• Our new bees colonies are in, but we lost one immediately to an epic war with ants who showed up overnight en masse. Thankfully our local supplier had an extra package of bees which I installed after assisting the remaining bees in their righteous battle over the ants. Dug out the ants, *carefully* applied dichotomous earth, and left a bomb of boric acid + cat food for them to carry down to their queen. All three hives are now up and running.

CERT finished, book started

As we continue to prep our food beds for the winter and ramp up the greenhouse production of lettuce, I’ve been spending more time on inside projects, particularly a new writing project.

I’m co-creating a Prepared Neighborhoods book with the public (consider yourself invited!). I’m convinced the neighborhood is where the sustainability movement meets emergency preparedness.

And now for our summary of this month’s homesteading experiments…


CERT backpack

CERT backpack: combining minimalism with preparedness

  • Seasonal beers!
  • Discovering wine corks soaked in rubbing alcohol as a nearly-free fire starter
  • Adding RevoLights on my electric bike just in time for the winter darkness. Very clever engineering. [Update: for the dozen or so folks who almost immediately emailed and texted me with glee to point out that I was not supposed to be buying anything new right now, the RevoLights were a Kickstarter campaign I backed months ago, before we started our Buy Nothing New experiment. Whew!  🙂 ]
  • Making my own cayenne pepper from the peppers I finished ripening in paper bags. Never tasted better hot peppers for my eggs each morning.
  • Finding the Insurance Information Institute’s emergency plan mobile app. Awful brand name, excellent app.
  • Completed CERT training after nine months, which gave me an excuse to experiment with combining a desire to lead a simplified life while still being prepared. My CERT backpack is a great example of how to leverage multifunctional items to equip yourself to handle a wide variety of situations while still keeping the pack simple and light enough to lug around all day for several days. Backpack contents listed below.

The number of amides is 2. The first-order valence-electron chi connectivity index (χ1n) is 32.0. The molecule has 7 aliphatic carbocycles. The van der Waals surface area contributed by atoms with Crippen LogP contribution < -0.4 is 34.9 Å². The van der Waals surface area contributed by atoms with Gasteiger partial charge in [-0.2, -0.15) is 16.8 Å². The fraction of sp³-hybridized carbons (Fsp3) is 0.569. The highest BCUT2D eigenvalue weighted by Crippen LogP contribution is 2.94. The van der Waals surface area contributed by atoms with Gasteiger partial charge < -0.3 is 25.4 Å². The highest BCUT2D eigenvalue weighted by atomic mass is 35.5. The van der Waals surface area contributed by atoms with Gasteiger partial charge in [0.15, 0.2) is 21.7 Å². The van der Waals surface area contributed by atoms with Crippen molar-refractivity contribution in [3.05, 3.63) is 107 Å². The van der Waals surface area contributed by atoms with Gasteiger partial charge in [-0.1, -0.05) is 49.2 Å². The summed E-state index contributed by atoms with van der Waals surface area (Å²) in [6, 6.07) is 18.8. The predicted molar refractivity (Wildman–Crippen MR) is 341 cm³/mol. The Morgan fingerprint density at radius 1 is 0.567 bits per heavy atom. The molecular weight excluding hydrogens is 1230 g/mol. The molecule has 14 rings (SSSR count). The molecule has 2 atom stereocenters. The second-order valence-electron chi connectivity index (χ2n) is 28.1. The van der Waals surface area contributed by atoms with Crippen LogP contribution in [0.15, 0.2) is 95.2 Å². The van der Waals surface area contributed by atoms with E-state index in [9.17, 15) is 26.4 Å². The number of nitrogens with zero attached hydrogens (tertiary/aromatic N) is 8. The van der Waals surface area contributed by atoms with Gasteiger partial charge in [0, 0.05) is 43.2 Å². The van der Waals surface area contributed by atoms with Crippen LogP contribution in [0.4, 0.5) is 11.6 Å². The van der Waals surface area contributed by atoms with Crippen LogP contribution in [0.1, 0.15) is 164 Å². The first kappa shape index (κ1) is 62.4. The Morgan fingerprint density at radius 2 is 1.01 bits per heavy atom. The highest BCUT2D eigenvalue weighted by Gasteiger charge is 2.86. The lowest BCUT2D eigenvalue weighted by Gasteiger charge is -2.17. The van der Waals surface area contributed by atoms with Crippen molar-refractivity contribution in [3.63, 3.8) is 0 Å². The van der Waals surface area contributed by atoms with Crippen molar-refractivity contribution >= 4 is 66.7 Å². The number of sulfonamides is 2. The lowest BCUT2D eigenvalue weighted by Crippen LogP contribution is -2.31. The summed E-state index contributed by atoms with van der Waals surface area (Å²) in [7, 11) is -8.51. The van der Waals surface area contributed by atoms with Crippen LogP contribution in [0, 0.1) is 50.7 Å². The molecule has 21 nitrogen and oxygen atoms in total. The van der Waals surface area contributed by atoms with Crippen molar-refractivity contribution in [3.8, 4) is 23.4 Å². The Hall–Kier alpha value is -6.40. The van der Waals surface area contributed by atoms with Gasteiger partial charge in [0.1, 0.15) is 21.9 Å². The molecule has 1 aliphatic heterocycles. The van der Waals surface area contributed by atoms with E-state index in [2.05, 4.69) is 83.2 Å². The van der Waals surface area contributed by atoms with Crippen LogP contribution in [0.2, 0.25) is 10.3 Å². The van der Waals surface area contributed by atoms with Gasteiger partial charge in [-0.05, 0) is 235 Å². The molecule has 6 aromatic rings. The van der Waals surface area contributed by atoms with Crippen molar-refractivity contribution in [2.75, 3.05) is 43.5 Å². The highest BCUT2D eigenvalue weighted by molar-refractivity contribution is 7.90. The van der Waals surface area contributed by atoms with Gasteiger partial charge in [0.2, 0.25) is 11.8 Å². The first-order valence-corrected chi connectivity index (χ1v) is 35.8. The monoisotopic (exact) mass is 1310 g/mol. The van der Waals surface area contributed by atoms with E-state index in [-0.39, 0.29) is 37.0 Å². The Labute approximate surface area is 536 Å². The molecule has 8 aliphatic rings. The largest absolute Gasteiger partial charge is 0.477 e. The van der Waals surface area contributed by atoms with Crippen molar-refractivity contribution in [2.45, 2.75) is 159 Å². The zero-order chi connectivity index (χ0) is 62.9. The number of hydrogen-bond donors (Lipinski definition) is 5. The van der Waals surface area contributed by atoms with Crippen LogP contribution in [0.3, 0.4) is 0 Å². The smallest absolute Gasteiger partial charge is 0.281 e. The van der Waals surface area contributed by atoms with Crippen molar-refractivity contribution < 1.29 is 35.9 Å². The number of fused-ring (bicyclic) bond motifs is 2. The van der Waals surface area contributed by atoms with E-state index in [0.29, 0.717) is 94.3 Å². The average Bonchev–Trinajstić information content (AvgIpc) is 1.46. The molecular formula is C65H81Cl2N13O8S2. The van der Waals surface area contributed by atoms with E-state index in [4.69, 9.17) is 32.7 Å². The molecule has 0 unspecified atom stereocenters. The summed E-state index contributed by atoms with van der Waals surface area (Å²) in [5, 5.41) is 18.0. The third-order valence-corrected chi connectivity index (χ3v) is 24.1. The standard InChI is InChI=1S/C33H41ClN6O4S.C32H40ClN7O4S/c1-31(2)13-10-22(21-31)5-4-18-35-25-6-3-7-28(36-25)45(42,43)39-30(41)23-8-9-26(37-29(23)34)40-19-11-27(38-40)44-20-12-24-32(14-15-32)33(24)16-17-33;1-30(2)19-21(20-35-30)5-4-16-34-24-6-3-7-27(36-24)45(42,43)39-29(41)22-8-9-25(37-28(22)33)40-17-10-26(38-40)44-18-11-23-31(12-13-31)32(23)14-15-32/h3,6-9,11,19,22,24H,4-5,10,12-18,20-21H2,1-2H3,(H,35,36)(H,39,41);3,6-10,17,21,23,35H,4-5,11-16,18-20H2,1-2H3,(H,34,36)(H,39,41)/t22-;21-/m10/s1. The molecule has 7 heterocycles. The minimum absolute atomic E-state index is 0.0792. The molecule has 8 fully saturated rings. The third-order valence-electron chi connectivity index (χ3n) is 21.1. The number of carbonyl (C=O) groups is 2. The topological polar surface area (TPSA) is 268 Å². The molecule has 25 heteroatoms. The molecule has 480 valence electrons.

Day Ranging Chicken Tractors

Left to right: new pasture, last month’s pasture, previous month’s pasture. The ground recovers in about three weeks.

  • Next batch of Golden Comets not laying yet, but eating as much as full grown birds. High feed cost + frequent rotation schedule in pasture – no eggs = frustration. After the unfortunate timing of our last raccoon attack, my bet to get these birds to laying age before the cold weather and low light set in did not pay off.  [Update: it figures, we got our first maiden egg from the new batch of birds the day after I posted this. Maybe we’ll still get lucky!] 
  • Battling Seasonal Affective Disorder – a fancy way to saying these damn winter clouds make me miserable – but  I’ve found additional remedies that work well, such as a Mustard Flower tincture and doing hot yoga (stretching in a 100 degree room will warm up anybody!).

For the folks who’ve asked what each item is in my CERT backpack:

Top row: bandages, first aid kits, trauma hemorrhaging kit, kneepads, gloves, CERT vest (above), P100 mask, googles (two pair), headlamp, helmet.

Middle row: emergency blanket, hand sanitizer liquid, Ko7 water purification drops, Camelback water bladder, laminated cheat sheet for how to mark doors, glow sticks, large garbage bags, walkie-talkies for team, Icom BC-166 2-way radio to talk to BIFD, large flashlight, bright orange paracord, Figure 9 rope tighteners, two emergency whistles, one with fire steel (below).